He said he was the head of a church
which had for their creed, the bible, jnst
as it is, without comment. After his
talk, and passing around among the
audience with his hat soliciting con
tributions, he asked those who were ail
ing to couie forward for blessing and
laying on of hands. Several went for
ward upon whom he placed his hands,
pressing their heads and chests, and
taking their handkerchiefs and folding
them and returning them. He dismissed
the audience with a benediction.
A union meeting of the Presbyterian.
Congregational, Baptist and Methodist
churches was held Sunday evening in
the M. E. church in commemoration of
the services of Frances E. Willard, un
der the direction of the W. C. T. TJ. of
whom Miss Willard has been the leader
not only in the United States but of the
world. The church was neatly decorated
with plants and flowers with a beaatiful
picture of Miss Willard hung above the
pulpit. Mrs. M. Brugger as president
of the W. C. T. TJ. of this city, presided
over the meeting. Rev. Mickel offered
prayer. Mrs. Mary B. Clark, Mrs. O. D.
"Butler, Rev. Hayes, Rev. R3gere and L
H. Briteli all gave short acconnts touch
ing on Miss Willard's noble character
aad"ork Several selections in music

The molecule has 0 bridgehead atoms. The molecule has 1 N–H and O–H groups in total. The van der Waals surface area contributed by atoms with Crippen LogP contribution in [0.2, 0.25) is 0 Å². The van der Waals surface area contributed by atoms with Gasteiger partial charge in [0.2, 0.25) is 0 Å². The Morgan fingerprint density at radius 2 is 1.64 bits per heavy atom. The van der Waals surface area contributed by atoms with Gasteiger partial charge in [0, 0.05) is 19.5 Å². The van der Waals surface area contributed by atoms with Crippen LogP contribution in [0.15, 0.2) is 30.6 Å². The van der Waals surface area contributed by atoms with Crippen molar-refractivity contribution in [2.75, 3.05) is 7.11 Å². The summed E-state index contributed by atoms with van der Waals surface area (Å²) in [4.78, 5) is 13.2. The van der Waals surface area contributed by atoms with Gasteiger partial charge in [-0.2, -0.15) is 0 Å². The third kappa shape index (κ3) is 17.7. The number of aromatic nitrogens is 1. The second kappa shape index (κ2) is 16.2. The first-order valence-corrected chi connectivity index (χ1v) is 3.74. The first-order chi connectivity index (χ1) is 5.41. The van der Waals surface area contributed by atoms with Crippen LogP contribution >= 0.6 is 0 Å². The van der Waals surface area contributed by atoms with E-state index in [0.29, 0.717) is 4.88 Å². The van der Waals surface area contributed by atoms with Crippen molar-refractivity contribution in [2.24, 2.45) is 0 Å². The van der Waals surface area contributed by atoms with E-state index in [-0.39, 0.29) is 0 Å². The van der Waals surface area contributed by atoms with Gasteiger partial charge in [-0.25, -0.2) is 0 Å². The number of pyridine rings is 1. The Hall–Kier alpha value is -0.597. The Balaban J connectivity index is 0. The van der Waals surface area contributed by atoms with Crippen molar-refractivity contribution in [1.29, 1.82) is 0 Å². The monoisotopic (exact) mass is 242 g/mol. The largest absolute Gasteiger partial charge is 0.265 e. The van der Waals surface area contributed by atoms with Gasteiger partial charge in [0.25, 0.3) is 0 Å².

were sung by the union choir, pieces
chosen from favorites of Miss Willard.
The temperance workers all over the
world feel they have lost a wonderful
leader and the whole world have recog
nized in her an ideal woman in every
sense of the word.
Henry Fritz yesterday received a
letter from his brother William who is
now at Seattle getting ready to go to
Alaska when navigation opens in the
spring. William is in a company of six
men who own 30 miles of the Yukon
river bed, and they will go in with a
steamer and steam gold dredge to be
used in extracting the gold in the sand
along the river bed. Miners working
with a pan where these claims are located
have taken ont from $5 to $20 a day, and
with a dredge handling hundreds of tons
daily it is expected that the yield of the
precious metal will be something im
mense. In the same letter Mr. Fritz
received the first news he has had for
months from his brother John, who is
wintering at Dawson City. John went
in early last year and has secured a
claim on one of the creeks near Dawson
with plenty of water, and from which he
has been taking dirt that yields 3G00 m
gold to the too. Those who are posted
say that John's claim is worth millions,
and he expects to return in a short time
inrttp ilsatlyrica. Norfolk Journal.
Mrs. Bev. Mickel is visiting friends in
' H. J. Hendryx of Monroe was in town
Bev. Marsh of Central City was in the
Mr. Whitten'of Blue Hill was in the
WilL Rtckly returned from a trip to
L. R. Latham spent a few days in
Elgin last week.
W. A. McAllister was a Humphrey
Warwick Saunders of Omaha was in
the city Thursday.